Acceleration is much better than before. I have to watch my speed-o-meter to make sure I don't get a speeding ticket now. I can easily out accelerate the other cars on the road now. I'm not drag racing them but just comparing to what the typical driver does when a light turns green. When accelerating with the lead acid pack I almost never saw 400A from the batteries. Now I can pull 400A on every acceleration if I want. I tried bumping up the maximum amperage to the armature to 500A and noticed significant increase in acceleration. I didn't leave it there, however, since I want to stay below 2C on these batteries. I need them to last several years longer than the lead acid batteries did to recoup my investment.

In short. I love having a Lithium Ion battery pack!


Jack Rickard said...

The best thing you can do to prolong the life of your cells is lower your charge voltage. You're likely overcharging your cells. We use 3.65v per cell on TS cells in series which would mean you would charge to 66v instead of 71.

The cells don't mind bursts of 3C and it won't hurt them. Overcharging them will. As they have different capacities, 3.65 works well.

Thundersky's own charger is hard set at 87v for a 24cell pack. Same numbers.

Jack Rickard

Gizmo said...

I've been thinking about that very thing for quite a while. If I lower the voltage on my Zivan NG1 it quits too early because it times out. That is the problem with using the algorithm for a Trojan T-875 lead acid pack.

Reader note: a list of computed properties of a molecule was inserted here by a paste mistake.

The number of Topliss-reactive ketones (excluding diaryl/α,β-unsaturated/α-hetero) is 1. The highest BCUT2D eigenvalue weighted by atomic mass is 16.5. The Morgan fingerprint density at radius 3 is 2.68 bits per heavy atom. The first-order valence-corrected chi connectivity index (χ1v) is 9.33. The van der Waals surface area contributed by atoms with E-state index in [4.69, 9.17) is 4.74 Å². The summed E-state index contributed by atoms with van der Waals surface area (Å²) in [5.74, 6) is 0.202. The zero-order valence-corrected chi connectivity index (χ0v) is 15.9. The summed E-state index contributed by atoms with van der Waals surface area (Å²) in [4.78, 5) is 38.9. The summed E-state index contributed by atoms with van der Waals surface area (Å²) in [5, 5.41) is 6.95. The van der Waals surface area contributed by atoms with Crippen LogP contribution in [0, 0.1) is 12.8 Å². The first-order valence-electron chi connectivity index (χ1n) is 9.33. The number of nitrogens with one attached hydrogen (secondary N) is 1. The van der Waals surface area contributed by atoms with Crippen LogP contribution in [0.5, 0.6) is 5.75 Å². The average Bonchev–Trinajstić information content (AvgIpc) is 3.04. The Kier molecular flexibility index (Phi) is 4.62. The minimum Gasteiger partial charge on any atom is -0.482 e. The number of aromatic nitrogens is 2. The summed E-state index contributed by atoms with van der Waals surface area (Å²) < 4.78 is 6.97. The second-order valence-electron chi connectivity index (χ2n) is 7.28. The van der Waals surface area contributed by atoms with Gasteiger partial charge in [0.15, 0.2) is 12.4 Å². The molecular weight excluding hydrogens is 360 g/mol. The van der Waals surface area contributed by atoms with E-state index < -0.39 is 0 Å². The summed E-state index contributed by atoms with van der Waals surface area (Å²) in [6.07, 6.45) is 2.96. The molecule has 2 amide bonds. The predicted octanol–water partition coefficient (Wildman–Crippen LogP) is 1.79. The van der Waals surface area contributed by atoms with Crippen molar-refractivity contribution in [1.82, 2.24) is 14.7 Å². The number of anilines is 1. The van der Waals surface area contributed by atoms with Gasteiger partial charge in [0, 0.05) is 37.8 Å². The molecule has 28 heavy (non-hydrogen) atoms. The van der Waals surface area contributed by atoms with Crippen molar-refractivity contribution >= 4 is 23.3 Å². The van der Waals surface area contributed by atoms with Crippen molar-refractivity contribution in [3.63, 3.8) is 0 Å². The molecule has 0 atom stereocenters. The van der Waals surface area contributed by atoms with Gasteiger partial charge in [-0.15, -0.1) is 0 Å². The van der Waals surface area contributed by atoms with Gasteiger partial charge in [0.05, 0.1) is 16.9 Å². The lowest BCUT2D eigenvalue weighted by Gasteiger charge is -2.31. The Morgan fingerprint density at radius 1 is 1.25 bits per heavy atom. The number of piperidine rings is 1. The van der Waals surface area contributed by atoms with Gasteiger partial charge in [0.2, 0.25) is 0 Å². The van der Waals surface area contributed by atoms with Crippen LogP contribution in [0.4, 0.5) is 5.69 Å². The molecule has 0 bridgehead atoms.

When I first contacted Elcon at I couldn't get any info from them about their charging algorithms. I finally called them a couple of weeks ago and they said I would need to give them the size of my pack and type of battery. I said that the size of my pack was going to depend on the finish voltage. I emailed them this info and they sent back two sets of charging profiles for me to choose from. I chose the one which ended at 3.65vpc and told them I had 19 cells so gives me an ending voltage of 69.35V, just under the cut-out voltage of my DC-DC and max turn-on voltage of my controller. I'm planning on putting in my remaining cells for a 20 cell pack which will give me an ending voltage of 3.47vpc. If I have some cells go bad I can always go back to 18 cells and still not be quite as high a finish voltage as I'm doing now, besides, there should be some room to adjust the calibration pot.

When I did a hand test of the amp hours between 3.45 and 3.65vpc I came up with just a hair over 1Ah on a 100Ah cell. This is not much to leave on the table and is well under my BMS shunt turn on voltage of 4.00V. I'll top balance the pack and then check it in a year and see how close things are. This will give another data point to support or refute that the cells tend to stay balanced with no sort of BMS system. Assuming of course that the BMS boards don't have a problem.

The single cell charger I got from EV Components charged to 4.17V. I wish I could figure out how to lower this voltage. I couldn't find any adjusting pots inside so I only use it if I'm right there watching cell voltage and can manually shut it off.